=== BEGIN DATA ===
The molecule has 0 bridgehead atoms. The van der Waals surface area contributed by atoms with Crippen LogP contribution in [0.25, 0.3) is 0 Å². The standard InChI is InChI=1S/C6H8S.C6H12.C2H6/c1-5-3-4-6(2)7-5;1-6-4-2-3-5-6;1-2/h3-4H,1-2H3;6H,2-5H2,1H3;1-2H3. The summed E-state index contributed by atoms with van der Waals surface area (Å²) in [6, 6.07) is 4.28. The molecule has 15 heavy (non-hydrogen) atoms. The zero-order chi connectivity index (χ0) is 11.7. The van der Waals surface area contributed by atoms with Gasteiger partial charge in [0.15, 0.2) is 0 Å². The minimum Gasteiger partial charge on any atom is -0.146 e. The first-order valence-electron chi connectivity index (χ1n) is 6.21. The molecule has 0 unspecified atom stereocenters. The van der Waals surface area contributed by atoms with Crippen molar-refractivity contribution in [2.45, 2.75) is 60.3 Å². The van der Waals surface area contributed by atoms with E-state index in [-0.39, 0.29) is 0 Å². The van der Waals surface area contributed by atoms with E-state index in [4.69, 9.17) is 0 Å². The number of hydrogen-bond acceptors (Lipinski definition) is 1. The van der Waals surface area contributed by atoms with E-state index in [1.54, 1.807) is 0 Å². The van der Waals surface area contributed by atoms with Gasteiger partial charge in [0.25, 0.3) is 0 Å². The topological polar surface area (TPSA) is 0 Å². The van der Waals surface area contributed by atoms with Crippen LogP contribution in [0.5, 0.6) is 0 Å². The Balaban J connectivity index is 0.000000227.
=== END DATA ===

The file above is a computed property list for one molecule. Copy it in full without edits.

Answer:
The molecule has 0 bridgehead atoms. The van der Waals surface area contributed by atoms with Crippen LogP contribution in [0.25, 0.3) is 0 Å². The standard InChI is InChI=1S/C6H8S.C6H12.C2H6/c1-5-3-4-6(2)7-5;1-6-4-2-3-5-6;1-2/h3-4H,1-2H3;6H,2-5H2,1H3;1-2H3. The summed E-state index contributed by atoms with van der Waals surface area (Å²) in [6, 6.07) is 4.28. The molecule has 15 heavy (non-hydrogen) atoms. The zero-order chi connectivity index (χ0) is 11.7. The van der Waals surface area contributed by atoms with Gasteiger partial charge in [0.15, 0.2) is 0 Å². The minimum Gasteiger partial charge on any atom is -0.146 e. The first-order valence-electron chi connectivity index (χ1n) is 6.21. The molecule has 0 unspecified atom stereocenters. The van der Waals surface area contributed by atoms with Crippen molar-refractivity contribution in [2.45, 2.75) is 60.3 Å². The van der Waals surface area contributed by atoms with E-state index in [-0.39, 0.29) is 0 Å². The van der Waals surface area contributed by atoms with E-state index in [4.69, 9.17) is 0 Å². The number of hydrogen-bond acceptors (Lipinski definition) is 1. The van der Waals surface area contributed by atoms with E-state index in [1.54, 1.807) is 0 Å². The van der Waals surface area contributed by atoms with Gasteiger partial charge in [0.25, 0.3) is 0 Å². The topological polar surface area (TPSA) is 0 Å². The van der Waals surface area contributed by atoms with Crippen LogP contribution in [0.5, 0.6) is 0 Å². The Balaban J connectivity index is 0.000000227.